Wednesday, July 22, 2009

Music Notes--Quartet Live!

Ever since I read that Pat Metheny was working some dates with his Berklee mentor, Gary Burton, I have been anticipating this album. Adding to my giddiness is the fact that one of the best bassists in jazz, Steve Swallow, and the heir apparent to Jack DeJohnette, Antonio Sanchez, are on this recording.
The disc opens with the lively Chick Corea composition “Sea Journey.” At once I could see this was a Burton led ensemble, with four mallet vibes blazing away, but there is plenty of room for the other players. Metheny’s solo, as on the other tracks is delicious.
Next comes “Olhos de Gato,” one of two tunes written by Carly Bley, who composed many of the songs recorded by Burton’s groups when Metheny was the guitarist. Next is Steve Swallow’s “Falling Grace,” a treat every time it is recorded. Metheny’s solo here is one of his usual masterpieces in controlled fury.
Dreamy without being sleepy, both Burton and Metheny give inspired solos on the next tune, a Keith Jarrett piece entitled “Coral.” Then we have Burton’s tribute to Hank Garland, “Walter L.” This is one of the most rockin’ bluesy songs in the collection, Metheny shredding like mad.
Three Pat Metheny compositions find a place on Quartet Live. One is the ballad “B & G”. Burton’s solo on this one demonstrates where pupils like Metheny got their sense of timely improvisation. This is a song from Metheny’s early days, and his own solo impressed me. At one point he is playing very fast notes, but in the midst of the slow tempo song it sounds right. Fine backing from Swallow, Sanchez, and Burton make a big difference here.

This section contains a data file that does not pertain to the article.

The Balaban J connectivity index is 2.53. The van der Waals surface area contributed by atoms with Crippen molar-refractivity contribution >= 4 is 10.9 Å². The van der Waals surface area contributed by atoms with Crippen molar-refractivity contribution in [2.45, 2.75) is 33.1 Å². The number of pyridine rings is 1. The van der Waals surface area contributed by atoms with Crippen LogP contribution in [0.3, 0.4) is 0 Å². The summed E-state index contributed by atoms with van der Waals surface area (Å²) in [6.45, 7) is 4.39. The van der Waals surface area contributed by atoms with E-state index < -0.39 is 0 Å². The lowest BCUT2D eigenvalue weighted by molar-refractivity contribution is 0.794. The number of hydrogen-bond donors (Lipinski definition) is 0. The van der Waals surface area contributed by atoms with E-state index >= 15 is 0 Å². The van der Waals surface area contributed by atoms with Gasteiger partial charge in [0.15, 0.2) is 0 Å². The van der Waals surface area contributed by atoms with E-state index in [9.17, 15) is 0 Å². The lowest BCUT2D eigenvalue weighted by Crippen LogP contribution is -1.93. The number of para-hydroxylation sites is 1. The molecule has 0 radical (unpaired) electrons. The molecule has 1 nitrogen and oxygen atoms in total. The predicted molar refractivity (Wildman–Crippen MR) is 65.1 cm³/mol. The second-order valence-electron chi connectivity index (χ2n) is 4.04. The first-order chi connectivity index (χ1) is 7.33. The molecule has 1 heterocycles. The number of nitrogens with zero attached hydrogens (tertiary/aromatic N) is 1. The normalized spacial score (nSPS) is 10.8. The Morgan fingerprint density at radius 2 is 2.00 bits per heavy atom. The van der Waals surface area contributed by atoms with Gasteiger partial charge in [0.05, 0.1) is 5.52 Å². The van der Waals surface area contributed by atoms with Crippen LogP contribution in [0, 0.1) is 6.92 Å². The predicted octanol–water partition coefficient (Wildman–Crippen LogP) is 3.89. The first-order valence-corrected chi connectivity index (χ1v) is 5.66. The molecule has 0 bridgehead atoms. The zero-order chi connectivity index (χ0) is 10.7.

“B & G” is followed by “Missouri Uncompromised,” a bopping number that features a fine solo from Antonio Sanchez. Hearing it made it even more jealous for the people at Yoshi’s that got to see it live. Duke Ellington’s “Fleurette Africaine (Little African Flower)” comes right after this, and it shows these musicians can make a classic sound modern without losing the flavor of the original.
“Hullo, Bolins” is next. On Pat Metheny’s website, this song is described as “a catchy jazz waltz that suggests what Chopin might have sounded like if he was reborn today as a jazz musician.” I don’t think I could say it any better. This is followed by the other Carla Bley composition on Quartet Live, “Syndrome.” This was one of the first songs I heard on a Gary Burton recording, and I really like the treatment it is given here.
Quartet Live closes with one of my favorite Pat Metheny songs, “Question and Answer.” Clocking in at just over thirteen minutes, not a single moment is wasted. We are treated another nice solo by Sanchez. Here is the only tune with Metheny soloing on the guitar synth, which might throw a few listeners, but is it does work. He moves deftly from this to a regular guitar riff until the sounds dissolve into the applause of the enthusiastic crowd.
This recording is a reunion of three of members of the original Gary Burton Quartet and the songs have all been captured before. But Quartet Live is fresh and new, the production so clean that it sounds like the band is playing in your living room. Get this and hear four great musicians who play as if jazz was invented for them.

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